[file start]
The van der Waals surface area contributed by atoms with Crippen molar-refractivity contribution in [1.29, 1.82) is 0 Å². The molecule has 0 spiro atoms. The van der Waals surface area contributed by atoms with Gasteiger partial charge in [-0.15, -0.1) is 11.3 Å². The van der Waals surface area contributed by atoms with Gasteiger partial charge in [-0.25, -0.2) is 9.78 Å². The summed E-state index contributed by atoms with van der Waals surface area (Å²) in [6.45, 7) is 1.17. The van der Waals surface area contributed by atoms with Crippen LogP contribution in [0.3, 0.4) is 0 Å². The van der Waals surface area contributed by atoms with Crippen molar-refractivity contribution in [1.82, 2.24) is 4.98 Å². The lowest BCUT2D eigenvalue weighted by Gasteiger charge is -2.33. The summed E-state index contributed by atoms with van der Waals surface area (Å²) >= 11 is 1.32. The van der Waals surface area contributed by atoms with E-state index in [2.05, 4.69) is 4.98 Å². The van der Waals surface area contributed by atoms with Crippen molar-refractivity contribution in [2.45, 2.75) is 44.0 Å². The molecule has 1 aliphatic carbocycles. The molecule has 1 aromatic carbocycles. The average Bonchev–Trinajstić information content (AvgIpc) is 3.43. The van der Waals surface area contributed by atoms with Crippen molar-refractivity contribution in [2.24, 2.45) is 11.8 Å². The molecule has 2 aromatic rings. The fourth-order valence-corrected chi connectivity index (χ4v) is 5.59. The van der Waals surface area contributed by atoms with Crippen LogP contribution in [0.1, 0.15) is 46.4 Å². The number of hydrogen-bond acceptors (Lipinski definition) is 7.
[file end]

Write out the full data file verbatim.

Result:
The van der Waals surface area contributed by atoms with Crippen molar-refractivity contribution in [1.29, 1.82) is 0 Å². The molecule has 0 spiro atoms. The van der Waals surface area contributed by atoms with Gasteiger partial charge in [-0.15, -0.1) is 11.3 Å². The van der Waals surface area contributed by atoms with Gasteiger partial charge in [-0.25, -0.2) is 9.78 Å². The summed E-state index contributed by atoms with van der Waals surface area (Å²) in [6.45, 7) is 1.17. The van der Waals surface area contributed by atoms with Crippen LogP contribution in [0.3, 0.4) is 0 Å². The van der Waals surface area contributed by atoms with Crippen molar-refractivity contribution in [1.82, 2.24) is 4.98 Å². The lowest BCUT2D eigenvalue weighted by Gasteiger charge is -2.33. The summed E-state index contributed by atoms with van der Waals surface area (Å²) >= 11 is 1.32. The van der Waals surface area contributed by atoms with E-state index in [2.05, 4.69) is 4.98 Å². The van der Waals surface area contributed by atoms with Crippen molar-refractivity contribution in [2.45, 2.75) is 44.0 Å². The molecule has 1 aliphatic carbocycles. The molecule has 1 aromatic carbocycles. The average Bonchev–Trinajstić information content (AvgIpc) is 3.43. The van der Waals surface area contributed by atoms with Crippen molar-refractivity contribution in [2.24, 2.45) is 11.8 Å². The molecule has 2 aromatic rings. The fourth-order valence-corrected chi connectivity index (χ4v) is 5.59. The van der Waals surface area contributed by atoms with Crippen LogP contribution in [0.1, 0.15) is 46.4 Å². The number of hydrogen-bond acceptors (Lipinski definition) is 7.